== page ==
Below is a photo taken in 1933, during the Great Depression. It is a Christmas lily farm at Pennant Hills, in New South wales. The farm produced 100,000 cut flowers for the  Australian florist trade that year.


Christmas lily fam in New South Wales 1933

Lilies of the field (pic from Trove)


Christmas lily display in Australia, 1950

What a display. (pic from Trove)

It seems that Christmas lilies are no longer part of our Australian festive traditions.  If there is a seasonal flower it would be scarlet poinsettia, or the  native Christmas bush, shown below.

AustralianChristmas Bush


The lilies  were also a rural  tradition, grown in  cottage style, homestead  gardens. For many  of us their fragrance evokes Christmas as  powerfully as the smell of pine needles, plum puddings  and mince pies.

But which is the ‘real’ Christmas lily? This was being debated  In The Age newspaper, way back in 1951. Some insist it’s Lilium longifloram, which flowers closest to Christmas, but the consensus seems to be Lilium candidum, even though it blooms a few weeks earlier. Both are pure white, and perfumed. I have no idea which variety  my mother grew in Tasmania, but I suspect they were  L. candidum. appropriately known as The Madonna lily.

Lilium candidum, the Madonna lily

Lilium candidum (wikipedia).

The best way to tell the difference is that L. candidum is a semi evergreen, with  a rosette of broad leaves produced after  the flowering stems die down.

I’m not religious, but I do love this poem, linking the lilies to the Virgin Mary, and  Galilee.


I used to watch, oh, long ago,

The slender Christmas lilies grow

In row on row, so straight and tall,

All burning white against the wall.

And as I saw their tender grace,

I dreamt that in another place

That as they grew, by that far sea,

Where Mary lived, is Galilee.

In Galilee, in Galilee,

Oh, that was never strange to see,

I smelled the hot and scented air

And saw the lilies everywhere.



This tender, beautiful  WWI poem was published in December 1918


Last Christmas Eve the lilies swayed,

Late-blooming by the poppies’ flame. 

And ‘neath the oleander’s shade,

Drunk with a million scents I came.

And dreaming of my own brave love,

Far off from all he held most dear,

I thought to pick a single bloom

That, loved by him, would bring him near;

And leaning out with starting tear,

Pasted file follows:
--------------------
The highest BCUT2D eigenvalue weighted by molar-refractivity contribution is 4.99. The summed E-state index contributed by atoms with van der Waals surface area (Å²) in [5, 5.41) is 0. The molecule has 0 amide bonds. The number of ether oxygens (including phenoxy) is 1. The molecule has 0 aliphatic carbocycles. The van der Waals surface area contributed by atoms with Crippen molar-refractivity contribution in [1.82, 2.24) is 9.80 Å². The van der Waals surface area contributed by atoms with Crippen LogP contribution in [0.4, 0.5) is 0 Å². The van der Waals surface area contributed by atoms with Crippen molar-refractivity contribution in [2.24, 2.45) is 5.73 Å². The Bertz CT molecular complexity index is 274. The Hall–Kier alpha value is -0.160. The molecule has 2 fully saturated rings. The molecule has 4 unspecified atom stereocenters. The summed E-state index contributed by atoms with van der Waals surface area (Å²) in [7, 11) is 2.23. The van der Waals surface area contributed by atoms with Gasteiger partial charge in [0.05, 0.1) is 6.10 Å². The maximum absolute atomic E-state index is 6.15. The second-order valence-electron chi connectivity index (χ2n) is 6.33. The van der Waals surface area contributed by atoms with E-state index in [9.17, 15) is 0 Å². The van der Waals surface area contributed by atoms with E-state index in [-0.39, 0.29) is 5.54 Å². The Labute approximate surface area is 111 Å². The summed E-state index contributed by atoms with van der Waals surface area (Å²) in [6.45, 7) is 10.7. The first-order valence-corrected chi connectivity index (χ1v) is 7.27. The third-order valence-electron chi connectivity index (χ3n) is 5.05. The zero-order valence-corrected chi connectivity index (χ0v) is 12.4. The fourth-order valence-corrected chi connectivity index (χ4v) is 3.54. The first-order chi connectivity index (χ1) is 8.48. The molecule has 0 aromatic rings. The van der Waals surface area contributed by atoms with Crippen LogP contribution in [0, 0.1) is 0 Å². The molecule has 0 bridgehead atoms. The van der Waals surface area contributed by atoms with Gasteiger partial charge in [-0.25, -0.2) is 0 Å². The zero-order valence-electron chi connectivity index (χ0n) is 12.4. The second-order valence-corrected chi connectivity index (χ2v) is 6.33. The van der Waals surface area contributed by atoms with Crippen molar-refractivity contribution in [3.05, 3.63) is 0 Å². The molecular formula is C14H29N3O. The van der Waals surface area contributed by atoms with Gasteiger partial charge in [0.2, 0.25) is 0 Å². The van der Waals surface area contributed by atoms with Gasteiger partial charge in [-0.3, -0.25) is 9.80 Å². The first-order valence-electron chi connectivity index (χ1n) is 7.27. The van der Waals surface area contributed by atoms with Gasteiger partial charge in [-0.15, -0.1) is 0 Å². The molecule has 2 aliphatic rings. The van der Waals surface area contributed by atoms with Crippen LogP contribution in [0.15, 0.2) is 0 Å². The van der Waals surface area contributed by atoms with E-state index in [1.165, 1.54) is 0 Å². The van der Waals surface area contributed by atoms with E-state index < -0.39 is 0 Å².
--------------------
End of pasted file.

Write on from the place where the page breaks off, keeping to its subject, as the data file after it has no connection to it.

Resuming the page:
One lily bloom I picked for me…

In token of his chivalry.


Christmas lilies.

Christmas lilies (photo courtesy of Rhonda Brown)

In autumn this year my friend Maureen generously  sent me some bulbs from her garden in Victoria.  Again, we are not sure of the variety, but at least  I know they are  fragrant ones, unlike those I purchased a few years ago.


Pauline Conolly with lilies

These are pretty, but  have no perfume.

Editor Des Christmas lilies

My garden helper Editor  Des is delighted to see the bulbs.

I planted them  in various positions, to give me the best chance of success. Those in an open, sunnier spot have done the best so far.. They may not flower this year, but that’s OK.


Christmas lilies coming up

Doing well, accompanied by a few self-seeded potatoes.


Just look at those buds!  I’m off across the Nullabor to Perth  in a couple of days, but when I get back I think I just might have Christmas lilies. How exciting.


Christmas lilies in bud

Oh yes!





Christmas lily watch

Encouragement from Margaret.



















  1. Hi Pauline,

    I don’t comment on your posts but I do read them 🙂 Just wanted to wish you and yours a very Merry Christmas and New Year.

    Bye for now,
    Cheryl xxx

  2. Merry Christmas! Enjoy those beautiful flowers. I’m afraid I wouldn’t be able to get too close to them as the fragrance bothers me, but they are gorgeous to look at. I really look forward to reading your posts and love the historic element. Thank you.

    • Pauline

      Thank you so much, Diane. I hope you have a wonderful Christmas too. I’m sure your granddaughters are very excited.

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